Larry Fink, chief executive officer of BlackRock Inc., speaks during a Bloomberg Television interview in New York, on Wednesday, April 19, 2017. (Christopher Goodney/Bloomberg) (Getty Images)

While a good relationship with China may be lucrative for the company, Consumers' Research says BlackRock has "turned a blind eye to the CCP’s malign behavior and worse, sending American pensions to China to support it."

"Despite China’s status as a significant threat to American security, BlackRock has poured large capital investments into companies closely linked to the Chinese military," the Consumer Warning reads. "BlackRock has shown that its relationship with the CCP is more important than America’s national security interests."


While it is illegal for U.S. investors to own direct shares of Chinese firms, "investors in BlackRock’s funds own shares of shell companies set up in the places like the Cayman Islands that have profit sharing agreements with Chinese companies," the Consumer Warning reads. 

The warning also notes that under a 2017 Chinese law introduced by President Xi Jinping states that the country's companies must comply with government requests for intelligence information. Additionally, Chinese companies are not subject to the same reporting requirements as U.S. companies. 


BlackRock added in its statement that the assets it manages are not BlackRock's but belong to its clients.

"Our obligation as an asset manager and a fiduciary is to manage those assets consistent with our clients’ preferences. It is their choice where their assets are invested," the spokesperson said. "BlackRock supports our clients in making informed investment decisions by providing clear and current disclosure of all material risks associated with different investment products and markets."

Chinese President Xi Jinping addresses the Global Trade in Services Summit of the 2020 China International Fair for Trade in Services (CIFTIS) via video in Beijing. (Li Tao/Xinhua via AP)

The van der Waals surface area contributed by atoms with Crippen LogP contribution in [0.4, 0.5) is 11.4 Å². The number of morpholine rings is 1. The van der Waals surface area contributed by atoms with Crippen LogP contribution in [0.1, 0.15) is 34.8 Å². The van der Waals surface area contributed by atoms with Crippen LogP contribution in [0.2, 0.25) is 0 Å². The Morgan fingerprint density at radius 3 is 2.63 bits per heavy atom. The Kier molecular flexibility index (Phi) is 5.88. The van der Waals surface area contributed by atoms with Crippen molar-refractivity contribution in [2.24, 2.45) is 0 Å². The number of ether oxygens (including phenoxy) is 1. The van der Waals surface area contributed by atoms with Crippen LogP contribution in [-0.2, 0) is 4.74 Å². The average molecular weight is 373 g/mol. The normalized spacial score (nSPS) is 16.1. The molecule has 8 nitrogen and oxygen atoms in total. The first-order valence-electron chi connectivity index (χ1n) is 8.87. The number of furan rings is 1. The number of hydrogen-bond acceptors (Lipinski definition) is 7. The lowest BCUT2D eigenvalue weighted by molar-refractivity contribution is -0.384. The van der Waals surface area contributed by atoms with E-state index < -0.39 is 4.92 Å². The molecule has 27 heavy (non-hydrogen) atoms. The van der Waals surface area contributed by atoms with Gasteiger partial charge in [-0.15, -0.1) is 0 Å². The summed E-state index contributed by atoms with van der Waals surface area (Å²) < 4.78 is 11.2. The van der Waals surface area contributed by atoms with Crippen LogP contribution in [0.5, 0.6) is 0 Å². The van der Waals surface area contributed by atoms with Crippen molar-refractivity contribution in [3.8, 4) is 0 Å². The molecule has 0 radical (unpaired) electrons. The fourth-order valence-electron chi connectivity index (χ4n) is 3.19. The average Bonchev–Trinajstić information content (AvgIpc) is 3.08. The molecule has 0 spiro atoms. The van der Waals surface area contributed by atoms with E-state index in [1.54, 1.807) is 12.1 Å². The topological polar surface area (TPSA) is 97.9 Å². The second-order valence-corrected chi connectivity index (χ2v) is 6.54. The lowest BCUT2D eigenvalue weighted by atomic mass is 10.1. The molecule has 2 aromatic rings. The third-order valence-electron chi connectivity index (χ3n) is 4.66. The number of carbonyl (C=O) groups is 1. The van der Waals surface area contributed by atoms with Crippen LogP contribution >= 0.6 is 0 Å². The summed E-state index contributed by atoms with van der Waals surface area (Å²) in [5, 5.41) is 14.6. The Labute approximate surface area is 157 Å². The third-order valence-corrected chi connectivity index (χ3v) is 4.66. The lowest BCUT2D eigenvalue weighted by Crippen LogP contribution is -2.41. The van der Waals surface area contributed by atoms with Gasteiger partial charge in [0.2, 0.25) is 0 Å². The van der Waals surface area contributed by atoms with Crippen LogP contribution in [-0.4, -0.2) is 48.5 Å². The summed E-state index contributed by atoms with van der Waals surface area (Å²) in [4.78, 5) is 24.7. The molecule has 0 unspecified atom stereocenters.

The spokesperson continued: " As China's financial services industry matures, a more robust regulatory and legal framework will be essential to building even more trust and confidence of global investors, and Chinese savers. BlackRock is committed to continually pushing for improved standards, governance, and accounting transparency from all companies and countries wherever they are operating in the world. Our approach to China will be no different."

Consumers' Research is recommending that retail investors with exposure to BlackRock "consider the risks" associated with its services; BlackRock employees consider contacting their human resources department to see if BlackRock manages their company's 401(k) accounts or pensions funds; and those with state or municipal pension contact state officials to do the same.


The letter comes after the U.S.-China Economic Security Review Commission issued its annual report to Congress recognizing the Chinese Communist Party's "undeniable success" in its 100th year of existence but warning that "CCP leaders publicly express confidence that China will prevail in an ideological and civilizational clash with the United States and other democracies."

A summary of the report also acknowledges that China is facing a number of economic challenges, including "growing debt, income inequality, demographic decline, and technological dependence on the United States."